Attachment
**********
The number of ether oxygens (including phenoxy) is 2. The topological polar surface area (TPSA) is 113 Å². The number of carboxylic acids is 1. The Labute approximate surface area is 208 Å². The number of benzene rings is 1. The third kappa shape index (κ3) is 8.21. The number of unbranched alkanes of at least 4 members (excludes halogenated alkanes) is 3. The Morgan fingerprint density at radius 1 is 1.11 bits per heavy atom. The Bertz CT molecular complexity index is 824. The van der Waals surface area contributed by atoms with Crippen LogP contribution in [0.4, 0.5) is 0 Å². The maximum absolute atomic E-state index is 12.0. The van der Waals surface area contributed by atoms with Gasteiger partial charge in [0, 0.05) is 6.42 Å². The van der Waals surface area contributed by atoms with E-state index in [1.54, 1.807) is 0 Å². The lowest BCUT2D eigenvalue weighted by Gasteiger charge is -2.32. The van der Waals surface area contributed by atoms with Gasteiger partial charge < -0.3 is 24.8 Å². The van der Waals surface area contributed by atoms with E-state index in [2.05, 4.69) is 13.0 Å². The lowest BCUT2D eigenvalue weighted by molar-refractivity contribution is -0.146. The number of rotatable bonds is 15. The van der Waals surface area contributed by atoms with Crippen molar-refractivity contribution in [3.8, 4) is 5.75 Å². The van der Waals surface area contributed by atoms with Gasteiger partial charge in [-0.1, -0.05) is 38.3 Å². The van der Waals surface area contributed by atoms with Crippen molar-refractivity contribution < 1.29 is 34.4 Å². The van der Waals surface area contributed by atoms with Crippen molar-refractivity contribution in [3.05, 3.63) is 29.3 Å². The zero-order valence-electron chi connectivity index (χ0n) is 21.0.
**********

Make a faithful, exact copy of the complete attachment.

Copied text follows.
The number of ether oxygens (including phenoxy) is 2. The topological polar surface area (TPSA) is 113 Å². The number of carboxylic acids is 1. The Labute approximate surface area is 208 Å². The number of benzene rings is 1. The third kappa shape index (κ3) is 8.21. The number of unbranched alkanes of at least 4 members (excludes halogenated alkanes) is 3. The Morgan fingerprint density at radius 1 is 1.11 bits per heavy atom. The Bertz CT molecular complexity index is 824. The van der Waals surface area contributed by atoms with Crippen LogP contribution in [0.4, 0.5) is 0 Å². The maximum absolute atomic E-state index is 12.0. The van der Waals surface area contributed by atoms with Gasteiger partial charge in [0, 0.05) is 6.42 Å². The van der Waals surface area contributed by atoms with E-state index in [1.54, 1.807) is 0 Å². The lowest BCUT2D eigenvalue weighted by Gasteiger charge is -2.32. The van der Waals surface area contributed by atoms with Gasteiger partial charge < -0.3 is 24.8 Å². The van der Waals surface area contributed by atoms with E-state index in [2.05, 4.69) is 13.0 Å². The lowest BCUT2D eigenvalue weighted by molar-refractivity contribution is -0.146. The number of rotatable bonds is 15. The van der Waals surface area contributed by atoms with Crippen molar-refractivity contribution in [3.8, 4) is 5.75 Å². The van der Waals surface area contributed by atoms with Gasteiger partial charge in [-0.1, -0.05) is 38.3 Å². The van der Waals surface area contributed by atoms with Crippen molar-refractivity contribution < 1.29 is 34.4 Å². The van der Waals surface area contributed by atoms with Crippen molar-refractivity contribution in [3.05, 3.63) is 29.3 Å². The zero-order valence-electron chi connectivity index (χ0n) is 21.0.